There are five main areas that we need to think about when supporting our children with being digital citizens.

 

#1 Appropriate. What is right and wrong for their age?

 

#2 Context. Think about what they are doing and why they might need to. It may not make sense to you but it probably does to them, but not always.

 

#3 Guided. Children will instinctively find things themselves but may well come across information that is not appropriate, in any context. Don’t just leave children to discover unaided. Guide their journey and help them do it safely.

 

#4 Safety. An important aspect which can be overlooked if not careful. Use the parent filters, apply safe search settings so the internet your child is exploring is less precarious. Children will click the flashing banners, so use disabling software and make sure your anti-virus is up to date.

 

#5 Independence. Just as you let your children grow and become more self-reliant, do the same with the internet, let them explore safely, have them show you what they are doing and what they can do.

As adults there are three main areas from which we can educate and inform our children about how to use this wealth of information at their fingertips properly; family, schools and the media. We can only control two of these three, and it is important we do so.  We cannot just launch them into this digital world without guiding them through. 

Monitoring their mobile phone, iPad or laptop etc. and having rules they must agree to when using them. Sitting down with them from a young age and allowing them to understand what being a responsible internet user means. Using lessons and an educational environment to go through positives, negatives and other factors which come with using digital platforms as well as encouraging independent, critical thought when processing any information.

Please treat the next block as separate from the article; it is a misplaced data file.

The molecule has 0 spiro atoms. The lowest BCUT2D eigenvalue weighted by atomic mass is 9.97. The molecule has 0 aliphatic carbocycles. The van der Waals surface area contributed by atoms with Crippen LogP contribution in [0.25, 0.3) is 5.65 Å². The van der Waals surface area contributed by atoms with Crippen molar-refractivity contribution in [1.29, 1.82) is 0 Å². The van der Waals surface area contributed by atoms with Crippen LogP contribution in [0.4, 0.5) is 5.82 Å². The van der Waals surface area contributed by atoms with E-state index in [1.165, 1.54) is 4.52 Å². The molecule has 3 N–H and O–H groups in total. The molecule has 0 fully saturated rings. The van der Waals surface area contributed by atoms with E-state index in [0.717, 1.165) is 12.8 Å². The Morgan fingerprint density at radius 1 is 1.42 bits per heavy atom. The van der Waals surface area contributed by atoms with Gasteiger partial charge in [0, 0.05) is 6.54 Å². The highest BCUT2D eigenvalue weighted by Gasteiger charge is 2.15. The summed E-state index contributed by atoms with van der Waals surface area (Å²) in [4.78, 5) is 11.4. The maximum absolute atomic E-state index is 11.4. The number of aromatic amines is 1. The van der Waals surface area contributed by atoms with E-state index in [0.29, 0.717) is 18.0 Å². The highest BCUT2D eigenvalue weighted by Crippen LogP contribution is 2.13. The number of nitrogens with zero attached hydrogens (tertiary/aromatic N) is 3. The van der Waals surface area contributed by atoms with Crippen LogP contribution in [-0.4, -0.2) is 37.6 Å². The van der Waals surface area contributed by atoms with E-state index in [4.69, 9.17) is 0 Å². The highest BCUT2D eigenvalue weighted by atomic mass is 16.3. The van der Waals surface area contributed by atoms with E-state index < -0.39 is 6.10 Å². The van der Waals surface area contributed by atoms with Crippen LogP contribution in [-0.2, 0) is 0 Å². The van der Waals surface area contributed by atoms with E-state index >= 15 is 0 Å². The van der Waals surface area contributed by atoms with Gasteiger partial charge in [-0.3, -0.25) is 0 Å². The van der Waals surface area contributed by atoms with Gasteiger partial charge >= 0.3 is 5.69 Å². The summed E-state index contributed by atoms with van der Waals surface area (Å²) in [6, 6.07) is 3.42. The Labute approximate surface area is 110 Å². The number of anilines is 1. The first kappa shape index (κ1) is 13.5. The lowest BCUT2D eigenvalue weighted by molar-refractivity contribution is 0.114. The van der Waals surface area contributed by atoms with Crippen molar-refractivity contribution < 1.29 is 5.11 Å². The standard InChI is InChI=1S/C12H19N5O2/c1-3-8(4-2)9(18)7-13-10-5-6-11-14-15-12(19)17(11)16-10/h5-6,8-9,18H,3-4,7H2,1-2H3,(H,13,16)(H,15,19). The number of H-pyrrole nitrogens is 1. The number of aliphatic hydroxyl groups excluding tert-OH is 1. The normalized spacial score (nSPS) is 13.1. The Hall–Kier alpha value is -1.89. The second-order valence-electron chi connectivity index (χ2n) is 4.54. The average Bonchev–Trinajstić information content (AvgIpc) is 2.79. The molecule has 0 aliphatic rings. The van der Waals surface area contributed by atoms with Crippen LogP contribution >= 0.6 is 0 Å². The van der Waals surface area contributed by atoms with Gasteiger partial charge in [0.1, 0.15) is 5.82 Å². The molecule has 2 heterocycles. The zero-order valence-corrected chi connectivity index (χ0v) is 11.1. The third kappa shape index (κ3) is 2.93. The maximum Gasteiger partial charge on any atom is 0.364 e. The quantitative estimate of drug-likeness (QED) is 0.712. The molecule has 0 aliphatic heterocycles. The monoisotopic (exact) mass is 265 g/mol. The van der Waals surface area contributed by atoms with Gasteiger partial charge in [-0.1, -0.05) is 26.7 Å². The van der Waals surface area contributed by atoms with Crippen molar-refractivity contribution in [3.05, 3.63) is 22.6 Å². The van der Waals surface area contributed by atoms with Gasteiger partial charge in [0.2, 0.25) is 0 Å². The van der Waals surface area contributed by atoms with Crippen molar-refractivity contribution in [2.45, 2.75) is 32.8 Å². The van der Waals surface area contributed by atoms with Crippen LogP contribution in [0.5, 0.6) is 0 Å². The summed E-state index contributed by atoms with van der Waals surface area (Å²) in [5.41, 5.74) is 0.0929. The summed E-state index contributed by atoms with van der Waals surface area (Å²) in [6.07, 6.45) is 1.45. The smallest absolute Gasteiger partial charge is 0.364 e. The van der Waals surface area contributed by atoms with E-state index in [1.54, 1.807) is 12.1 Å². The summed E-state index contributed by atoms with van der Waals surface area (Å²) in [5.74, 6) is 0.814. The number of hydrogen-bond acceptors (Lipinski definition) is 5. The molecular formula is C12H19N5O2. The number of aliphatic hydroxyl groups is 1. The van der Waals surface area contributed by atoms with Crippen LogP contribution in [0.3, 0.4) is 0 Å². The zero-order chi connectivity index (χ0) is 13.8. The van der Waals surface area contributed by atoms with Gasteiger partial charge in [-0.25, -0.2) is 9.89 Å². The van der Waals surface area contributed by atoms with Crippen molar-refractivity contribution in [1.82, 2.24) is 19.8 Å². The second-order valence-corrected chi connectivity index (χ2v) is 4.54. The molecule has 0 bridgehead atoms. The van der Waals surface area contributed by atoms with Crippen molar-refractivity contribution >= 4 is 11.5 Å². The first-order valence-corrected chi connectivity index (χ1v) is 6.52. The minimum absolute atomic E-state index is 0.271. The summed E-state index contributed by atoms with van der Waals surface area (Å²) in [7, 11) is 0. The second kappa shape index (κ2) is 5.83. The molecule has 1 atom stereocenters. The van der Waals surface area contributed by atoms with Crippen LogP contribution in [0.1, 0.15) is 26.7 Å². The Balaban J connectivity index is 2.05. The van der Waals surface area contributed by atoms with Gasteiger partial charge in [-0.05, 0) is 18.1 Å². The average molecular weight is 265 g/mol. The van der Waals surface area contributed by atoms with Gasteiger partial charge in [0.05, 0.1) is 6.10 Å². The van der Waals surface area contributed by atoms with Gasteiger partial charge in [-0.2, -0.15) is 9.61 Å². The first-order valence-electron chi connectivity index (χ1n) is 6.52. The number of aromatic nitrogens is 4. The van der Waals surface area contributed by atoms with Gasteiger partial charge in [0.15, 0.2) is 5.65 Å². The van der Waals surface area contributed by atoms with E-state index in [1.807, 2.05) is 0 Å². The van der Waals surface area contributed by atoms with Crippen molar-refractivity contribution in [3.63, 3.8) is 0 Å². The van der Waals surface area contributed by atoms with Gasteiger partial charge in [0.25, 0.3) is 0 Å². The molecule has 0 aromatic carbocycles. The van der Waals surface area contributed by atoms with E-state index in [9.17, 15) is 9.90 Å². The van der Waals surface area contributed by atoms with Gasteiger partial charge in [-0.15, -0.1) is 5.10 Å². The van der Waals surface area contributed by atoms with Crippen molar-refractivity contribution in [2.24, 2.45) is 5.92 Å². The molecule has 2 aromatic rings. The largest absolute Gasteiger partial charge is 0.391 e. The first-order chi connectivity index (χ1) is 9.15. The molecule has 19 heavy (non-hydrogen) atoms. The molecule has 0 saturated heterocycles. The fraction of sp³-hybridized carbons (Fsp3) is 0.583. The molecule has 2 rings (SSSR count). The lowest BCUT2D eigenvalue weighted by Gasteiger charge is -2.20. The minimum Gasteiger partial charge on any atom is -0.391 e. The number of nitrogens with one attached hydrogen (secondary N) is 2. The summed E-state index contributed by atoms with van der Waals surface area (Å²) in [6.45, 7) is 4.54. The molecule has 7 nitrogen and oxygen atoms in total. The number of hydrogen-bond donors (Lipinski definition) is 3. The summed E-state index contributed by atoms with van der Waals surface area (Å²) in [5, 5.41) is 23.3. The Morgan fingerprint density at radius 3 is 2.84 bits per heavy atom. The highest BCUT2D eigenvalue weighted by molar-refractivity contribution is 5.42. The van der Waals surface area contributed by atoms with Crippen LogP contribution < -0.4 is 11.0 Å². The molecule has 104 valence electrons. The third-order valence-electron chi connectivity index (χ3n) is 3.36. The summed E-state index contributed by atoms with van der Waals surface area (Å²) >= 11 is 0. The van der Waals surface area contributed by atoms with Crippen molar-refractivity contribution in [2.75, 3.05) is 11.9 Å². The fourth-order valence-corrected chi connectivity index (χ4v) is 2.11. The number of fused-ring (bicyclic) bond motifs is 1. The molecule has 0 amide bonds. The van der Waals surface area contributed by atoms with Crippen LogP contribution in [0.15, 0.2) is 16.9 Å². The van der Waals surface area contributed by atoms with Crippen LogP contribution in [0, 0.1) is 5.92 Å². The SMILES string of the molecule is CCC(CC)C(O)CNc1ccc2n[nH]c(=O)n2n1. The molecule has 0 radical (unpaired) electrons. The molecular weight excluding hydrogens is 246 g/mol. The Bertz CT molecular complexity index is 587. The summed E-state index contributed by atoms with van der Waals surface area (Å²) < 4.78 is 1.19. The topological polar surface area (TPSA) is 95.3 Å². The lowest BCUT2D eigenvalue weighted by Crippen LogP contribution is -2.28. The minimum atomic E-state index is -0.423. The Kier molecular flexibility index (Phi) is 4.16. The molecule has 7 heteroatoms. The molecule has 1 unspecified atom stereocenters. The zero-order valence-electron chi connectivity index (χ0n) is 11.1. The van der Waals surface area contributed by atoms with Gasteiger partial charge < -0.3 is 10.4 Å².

If all of this is a little confusing then it is time for you to get up to speed with the internet. You need to be able to understand what it is your children are doing and what they could be doing. In the mean time you may want to know what may be dangerous about the internet.

 

  1. False Identities are easy to create; name, gender, age can all be made up. Look how simple it is for your child to create an Instagram or Facebook account, even if under the recommended age. Who are your children’s online friends?
  2. Predators are a bit easier to spot in real life, but on the internet you have no idea, see point number 1. Be wary of children wanting to meet people they have only known online.
  3. So many websites, not all are what they pretend to be. Be wary of your child giving too much information online or even wanting your credit card details to purchase games or apps.
  4. How private is your child’s information. Who are they giving it to and what control do they have over it. Are your children aware that photo’s they post to sites may become public property and can be sold on to marketing agencies?

This isn’t meant to cause alarm and parents who educate themselves and monitor, support and guide their children’s internet use have little to worry about. It is important however that we don’t just let our children wander freely, just the same as in the real world.

 

Ian Gross is the Principal at Kinabalu International School, Sabah, Malaysia and is currently studying for a Doctorate in Education through Bath University, UK.